Ellynor is a girl from Lirrenlands who doesn’t know much about the Silver Lady at all. She was sent to the convent by her family’s men as an escort to her cousin Rosurie. Poor Rosurie had fallen in love with the wrong man and tried to elope with him. The man had been from a wrong clan whom Rosurie’s family did not approve at all. They would have gone to war before allowing Rosurie to marry him. Instead, the couple was separated and Ellynor and Rosurie had been sent to a convent in a different culture.

The girls aren’t allowed to leave the convent (except to proselytize but the only time Ellynor does this is near the end of the book and how can you proselytize a goddess you don’t know anything about?), but Ellynor is fortunate and she can go to Neft on her own. In a short time, she manages to get lost and a man attacks her. Justin saves her and they talk for a while. In the end, they both like each other very much and hope that they can see each other again. Intellectually, Ellynor knows that nothing can come out of it because Justin isn’t from Lirrenlands. The men of the Lirrenlands clans don’t allow their women to marry outside the clans. Instead the men will hunt the hapless suitor until he’s killed. Also, Ellynor loves her family; she doesn’t want to leave them or see any of them killed.

Even though the tough swordsman Justin doesn’t like helpless women, he falls for Ellynor after one conversation.

Ellynor has another problem: all her life, she has worshipped the gentle nigh goddess Dark Mother. She hasn’t converted to the worship of the Silver Lady and hasn’t told anyone about it. Dark Mother has also given her the gifts of healing, seeing perfectly in darkness, and moving almost invisibly in darkness. Ellynor doesn’t consider these gifts to be magic or herself to be a mystic. Unfortunately, according to Gillangaria’s culture she is a mystic. If her fellow priestesses find out, they will burn her on the stake.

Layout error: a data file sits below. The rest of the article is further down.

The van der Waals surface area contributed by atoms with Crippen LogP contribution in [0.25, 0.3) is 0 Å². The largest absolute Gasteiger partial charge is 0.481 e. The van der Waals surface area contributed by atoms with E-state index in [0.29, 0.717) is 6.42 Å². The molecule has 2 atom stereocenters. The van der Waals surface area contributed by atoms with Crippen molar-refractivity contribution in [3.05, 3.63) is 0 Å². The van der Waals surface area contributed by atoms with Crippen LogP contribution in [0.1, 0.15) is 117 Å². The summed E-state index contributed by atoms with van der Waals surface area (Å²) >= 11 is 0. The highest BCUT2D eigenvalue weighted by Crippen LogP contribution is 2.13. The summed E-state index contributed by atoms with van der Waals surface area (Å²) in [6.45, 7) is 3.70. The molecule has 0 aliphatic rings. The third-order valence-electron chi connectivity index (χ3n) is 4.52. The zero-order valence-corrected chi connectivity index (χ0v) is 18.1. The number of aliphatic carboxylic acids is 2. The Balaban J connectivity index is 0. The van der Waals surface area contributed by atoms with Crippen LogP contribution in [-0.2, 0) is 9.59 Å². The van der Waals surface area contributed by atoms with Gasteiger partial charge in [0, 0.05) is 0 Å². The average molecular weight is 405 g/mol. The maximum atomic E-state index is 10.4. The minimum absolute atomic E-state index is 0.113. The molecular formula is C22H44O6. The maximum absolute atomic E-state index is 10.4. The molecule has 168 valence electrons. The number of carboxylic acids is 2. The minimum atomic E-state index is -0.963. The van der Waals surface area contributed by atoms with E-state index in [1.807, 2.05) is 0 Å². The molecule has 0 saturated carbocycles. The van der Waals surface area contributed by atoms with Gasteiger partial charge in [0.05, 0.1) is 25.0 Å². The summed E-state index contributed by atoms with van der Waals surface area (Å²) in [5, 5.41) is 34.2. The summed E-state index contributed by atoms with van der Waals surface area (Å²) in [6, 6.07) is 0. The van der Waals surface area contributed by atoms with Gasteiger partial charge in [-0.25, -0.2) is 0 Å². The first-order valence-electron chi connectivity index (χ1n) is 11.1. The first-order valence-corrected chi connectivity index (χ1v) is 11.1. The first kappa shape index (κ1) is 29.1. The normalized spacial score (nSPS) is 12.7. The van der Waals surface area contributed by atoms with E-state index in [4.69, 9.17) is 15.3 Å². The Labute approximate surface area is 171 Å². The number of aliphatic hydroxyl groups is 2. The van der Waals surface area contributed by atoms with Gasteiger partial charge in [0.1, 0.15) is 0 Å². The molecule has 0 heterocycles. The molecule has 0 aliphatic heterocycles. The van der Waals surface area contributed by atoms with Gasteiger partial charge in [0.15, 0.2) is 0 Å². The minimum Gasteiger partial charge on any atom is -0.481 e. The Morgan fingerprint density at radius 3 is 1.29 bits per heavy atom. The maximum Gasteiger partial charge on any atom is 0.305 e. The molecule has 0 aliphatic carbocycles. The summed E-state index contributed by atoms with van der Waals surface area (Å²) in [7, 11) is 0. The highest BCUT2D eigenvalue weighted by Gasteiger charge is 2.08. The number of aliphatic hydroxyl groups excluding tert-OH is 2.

There’s a secondary plotline about the Tayse and Senneth who are recruiting fighters and allies for the king. They even talk to some men from the Lirrenlands. Senneth has spent a few years there and was adopted into one of the clans so she’s hoping to persuade some of the clans to ally with the king. She also returns to her erstwhile home where her high-born family hears that she’s in a relationship with “a common soldier”. (I would hardly think of the Chief of the King’s Riders to be a common soldier…)

The book contains a lot of fighting, escapes, desperate lovers, fast plot twist, and friends closer than family. So by itself it’s an enjoyable read.

Unfortunately, some of the things in it just don’t make sense. One of them is right at the start. In the first chapter, Cammon and Justin save a mystic who is being tortured by the Lestra’s men. One of the men is allowed to live. Yet, instead of asking the man about, for example, the Lestra’s plans and the overlay of the convent, he allowed to go away. So, they already know for sure that the Lestra is ordering men to kill mystics. If the Lestra is clearly responsible for murdering other citizens, shouldn’t the king be more than justified in arresting her and her followers?